Once upon a time (well, last January), writer and illustrator Joanna Walsh launched the #ReadWomen2014 hashtag on Twitter. Her purpose was two-fold:
1. to encourage and celebrate reading books written by women, and
2. to draw attention to the dearth of female writers and reviewers represented in the pages of literary journals.
Walsh was inspired, in part, by the sobering numbers produced by the annual VIDA count, an analysis of the gender disparity in literary publications and book reviews. Continue reading
Let’s be clear: At Bas Bleu, when given the choice, we will always choose the book over the movie. There’s simply more space on the page than the screen for characters and storylines to develop. But just because we’re predisposed to love the source material doesn’t mean we don’t enjoy a good film adaptation when it comes around. And since hiding out in a cool movie theater is one of the best ways to beat the summer heat, we decided to share this list of some of our favorite book-based films.
To Kill a Mockingbird
This classic film from 1962 has stood the test of time nearly as well as the Pulitzer Prize-winning novel on which it was based. Released just two years after Harper Lee’s groundbreaking book about racism and morality first landed on shelves, the film boasts a screenplay by Horton Foote, a score by Elmer Bernstein, and career-defining performances from Robert Duvall and Gregory Peck, who won an Academy Award—and America’s collective heart—for his iconic portrayal of Atticus Finch. Continue reading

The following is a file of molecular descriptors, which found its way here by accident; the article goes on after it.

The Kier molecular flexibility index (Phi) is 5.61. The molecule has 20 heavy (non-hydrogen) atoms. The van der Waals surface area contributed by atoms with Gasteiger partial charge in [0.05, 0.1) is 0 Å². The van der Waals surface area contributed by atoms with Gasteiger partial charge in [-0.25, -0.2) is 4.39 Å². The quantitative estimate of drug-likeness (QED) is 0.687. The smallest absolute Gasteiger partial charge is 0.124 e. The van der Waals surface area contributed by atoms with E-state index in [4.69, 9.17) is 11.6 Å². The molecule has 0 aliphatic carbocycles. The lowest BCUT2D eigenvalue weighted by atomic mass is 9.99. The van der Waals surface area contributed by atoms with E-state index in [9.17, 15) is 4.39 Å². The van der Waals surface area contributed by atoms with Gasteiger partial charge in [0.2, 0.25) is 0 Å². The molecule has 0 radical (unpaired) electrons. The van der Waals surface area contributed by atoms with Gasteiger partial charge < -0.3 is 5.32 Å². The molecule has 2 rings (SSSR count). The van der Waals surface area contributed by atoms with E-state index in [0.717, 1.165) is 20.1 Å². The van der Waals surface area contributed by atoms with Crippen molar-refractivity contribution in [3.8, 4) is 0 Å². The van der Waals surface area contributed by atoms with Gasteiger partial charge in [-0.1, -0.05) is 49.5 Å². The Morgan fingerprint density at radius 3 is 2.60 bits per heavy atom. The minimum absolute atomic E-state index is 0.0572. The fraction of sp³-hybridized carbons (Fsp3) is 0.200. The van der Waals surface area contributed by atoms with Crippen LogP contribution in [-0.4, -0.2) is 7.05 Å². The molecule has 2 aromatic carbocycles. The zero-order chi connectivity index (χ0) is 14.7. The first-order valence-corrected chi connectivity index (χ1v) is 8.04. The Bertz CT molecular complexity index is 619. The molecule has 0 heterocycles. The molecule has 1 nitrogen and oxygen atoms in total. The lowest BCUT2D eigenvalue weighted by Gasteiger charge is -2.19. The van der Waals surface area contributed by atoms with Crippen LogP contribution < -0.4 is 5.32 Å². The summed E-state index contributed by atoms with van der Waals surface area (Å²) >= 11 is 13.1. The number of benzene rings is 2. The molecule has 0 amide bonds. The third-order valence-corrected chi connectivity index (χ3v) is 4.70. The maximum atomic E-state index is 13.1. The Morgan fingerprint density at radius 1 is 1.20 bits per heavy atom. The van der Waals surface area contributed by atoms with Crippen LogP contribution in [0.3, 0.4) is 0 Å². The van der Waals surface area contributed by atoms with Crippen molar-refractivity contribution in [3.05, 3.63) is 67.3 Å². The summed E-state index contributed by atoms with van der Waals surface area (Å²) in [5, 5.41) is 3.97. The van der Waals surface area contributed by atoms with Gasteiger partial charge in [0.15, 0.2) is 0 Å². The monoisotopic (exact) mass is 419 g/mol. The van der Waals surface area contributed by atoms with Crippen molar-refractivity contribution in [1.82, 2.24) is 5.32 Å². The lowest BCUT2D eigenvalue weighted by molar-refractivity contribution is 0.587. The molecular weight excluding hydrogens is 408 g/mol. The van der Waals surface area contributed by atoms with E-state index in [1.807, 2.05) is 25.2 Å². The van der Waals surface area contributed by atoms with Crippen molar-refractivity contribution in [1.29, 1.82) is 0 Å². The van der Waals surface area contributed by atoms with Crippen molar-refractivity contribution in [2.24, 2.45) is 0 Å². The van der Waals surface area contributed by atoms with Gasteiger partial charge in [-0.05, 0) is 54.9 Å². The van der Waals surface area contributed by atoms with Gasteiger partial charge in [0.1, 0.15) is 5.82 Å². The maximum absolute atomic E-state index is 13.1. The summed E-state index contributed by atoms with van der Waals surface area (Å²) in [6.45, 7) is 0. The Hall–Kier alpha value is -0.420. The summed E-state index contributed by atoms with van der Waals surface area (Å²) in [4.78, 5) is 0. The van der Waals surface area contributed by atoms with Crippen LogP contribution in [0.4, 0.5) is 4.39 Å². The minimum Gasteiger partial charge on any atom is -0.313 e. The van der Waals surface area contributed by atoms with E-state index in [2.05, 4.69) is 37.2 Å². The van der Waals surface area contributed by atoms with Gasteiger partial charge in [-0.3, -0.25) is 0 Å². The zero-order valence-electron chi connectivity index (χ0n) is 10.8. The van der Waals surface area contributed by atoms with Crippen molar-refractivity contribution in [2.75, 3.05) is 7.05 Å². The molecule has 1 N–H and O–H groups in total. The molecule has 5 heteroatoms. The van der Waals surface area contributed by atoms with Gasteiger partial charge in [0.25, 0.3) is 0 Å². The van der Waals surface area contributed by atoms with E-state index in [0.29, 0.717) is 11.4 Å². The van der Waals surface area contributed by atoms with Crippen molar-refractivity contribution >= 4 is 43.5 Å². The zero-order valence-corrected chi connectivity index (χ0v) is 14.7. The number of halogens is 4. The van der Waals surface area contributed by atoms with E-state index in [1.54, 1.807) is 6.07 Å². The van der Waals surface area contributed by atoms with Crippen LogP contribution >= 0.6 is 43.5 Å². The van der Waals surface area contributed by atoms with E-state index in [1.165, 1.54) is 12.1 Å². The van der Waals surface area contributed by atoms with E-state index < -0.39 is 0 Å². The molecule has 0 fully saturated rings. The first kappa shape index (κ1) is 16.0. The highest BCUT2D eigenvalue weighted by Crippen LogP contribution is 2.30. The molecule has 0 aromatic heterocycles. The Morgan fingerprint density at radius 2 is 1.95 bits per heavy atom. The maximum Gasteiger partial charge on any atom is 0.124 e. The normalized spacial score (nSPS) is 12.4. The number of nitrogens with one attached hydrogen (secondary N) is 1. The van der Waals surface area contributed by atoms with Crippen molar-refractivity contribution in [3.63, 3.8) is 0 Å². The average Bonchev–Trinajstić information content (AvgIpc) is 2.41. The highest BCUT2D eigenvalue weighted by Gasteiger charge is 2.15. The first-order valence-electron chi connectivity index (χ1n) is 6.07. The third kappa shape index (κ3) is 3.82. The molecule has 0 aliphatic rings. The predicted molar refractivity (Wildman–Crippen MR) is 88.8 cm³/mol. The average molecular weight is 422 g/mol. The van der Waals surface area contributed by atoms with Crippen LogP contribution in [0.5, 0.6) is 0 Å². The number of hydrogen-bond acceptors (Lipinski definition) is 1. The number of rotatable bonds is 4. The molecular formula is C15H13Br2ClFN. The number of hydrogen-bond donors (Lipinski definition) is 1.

In an ideal world, our home libraries would be limitless. The walls would be lined with infinite bookshelves to hold every book we could ever want, and the library’s catalog would be comprehensive as well as easy-to-use, capable of placing the perfect title in our hot little hands in mere seconds. In other words, our home libraries would look a little something like this:
As part of our 2014 Book a Month program, each month we’re offering discussion questions about the featured work—for book clubs as well as thoughtful individuals. You may use the questions to reflect back on each book once you’ve finished it or to guide you as you read. Either way, we hope these features will enrich your reading experience. (We’ll do our best to avoid plot spoilers, but you should proceed with caution!)
As the temperatures start to rise around the country, we thought The Summer House would be an appropriate choice for our July Book a Month selection. An elegant and darkly comic British novel, The Summer House drew in reviewer AG from the beginning. Part of the novel’s appeal is its unusual format: It takes the form of a trilogy of novellas, each one presenting a distinct point of view on the build up to what seems to be a doomed wedding. Continue reading